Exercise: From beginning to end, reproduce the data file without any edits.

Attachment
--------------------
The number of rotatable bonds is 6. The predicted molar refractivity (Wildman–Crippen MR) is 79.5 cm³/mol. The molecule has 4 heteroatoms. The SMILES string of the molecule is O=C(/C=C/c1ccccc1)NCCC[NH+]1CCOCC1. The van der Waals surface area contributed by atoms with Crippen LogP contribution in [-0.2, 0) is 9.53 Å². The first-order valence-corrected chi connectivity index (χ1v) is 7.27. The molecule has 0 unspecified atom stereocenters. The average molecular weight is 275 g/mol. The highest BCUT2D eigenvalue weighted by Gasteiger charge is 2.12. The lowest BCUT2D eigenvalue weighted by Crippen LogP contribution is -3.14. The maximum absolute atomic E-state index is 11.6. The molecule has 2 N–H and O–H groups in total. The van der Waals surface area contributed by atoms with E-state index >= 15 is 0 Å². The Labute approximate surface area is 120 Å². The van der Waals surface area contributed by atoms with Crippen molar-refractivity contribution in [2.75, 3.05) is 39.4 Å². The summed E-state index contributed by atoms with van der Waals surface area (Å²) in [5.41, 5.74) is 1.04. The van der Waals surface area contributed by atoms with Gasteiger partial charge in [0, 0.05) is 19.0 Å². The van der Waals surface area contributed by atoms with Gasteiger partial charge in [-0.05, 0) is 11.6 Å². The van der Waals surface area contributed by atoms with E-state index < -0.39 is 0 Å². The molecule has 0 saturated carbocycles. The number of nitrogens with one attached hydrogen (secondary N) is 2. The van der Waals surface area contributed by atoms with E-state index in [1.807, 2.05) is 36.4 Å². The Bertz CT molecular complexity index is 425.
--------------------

The number of rotatable bonds is 6. The predicted molar refractivity (Wildman–Crippen MR) is 79.5 cm³/mol. The molecule has 4 heteroatoms. The SMILES string of the molecule is O=C(/C=C/c1ccccc1)NCCC[NH+]1CCOCC1. The van der Waals surface area contributed by atoms with Crippen LogP contribution in [-0.2, 0) is 9.53 Å². The first-order valence-corrected chi connectivity index (χ1v) is 7.27. The molecule has 0 unspecified atom stereocenters. The average molecular weight is 275 g/mol. The highest BCUT2D eigenvalue weighted by Gasteiger charge is 2.12. The lowest BCUT2D eigenvalue weighted by Crippen LogP contribution is -3.14. The maximum absolute atomic E-state index is 11.6. The molecule has 2 N–H and O–H groups in total. The van der Waals surface area contributed by atoms with E-state index >= 15 is 0 Å². The Labute approximate surface area is 120 Å². The van der Waals surface area contributed by atoms with Crippen molar-refractivity contribution in [2.75, 3.05) is 39.4 Å². The summed E-state index contributed by atoms with van der Waals surface area (Å²) in [5.41, 5.74) is 1.04. The van der Waals surface area contributed by atoms with Gasteiger partial charge in [0, 0.05) is 19.0 Å². The van der Waals surface area contributed by atoms with Gasteiger partial charge in [-0.05, 0) is 11.6 Å². The van der Waals surface area contributed by atoms with E-state index < -0.39 is 0 Å². The molecule has 0 saturated carbocycles. The number of nitrogens with one attached hydrogen (secondary N) is 2. The van der Waals surface area contributed by atoms with E-state index in [1.807, 2.05) is 36.4 Å². The Bertz CT molecular complexity index is 425.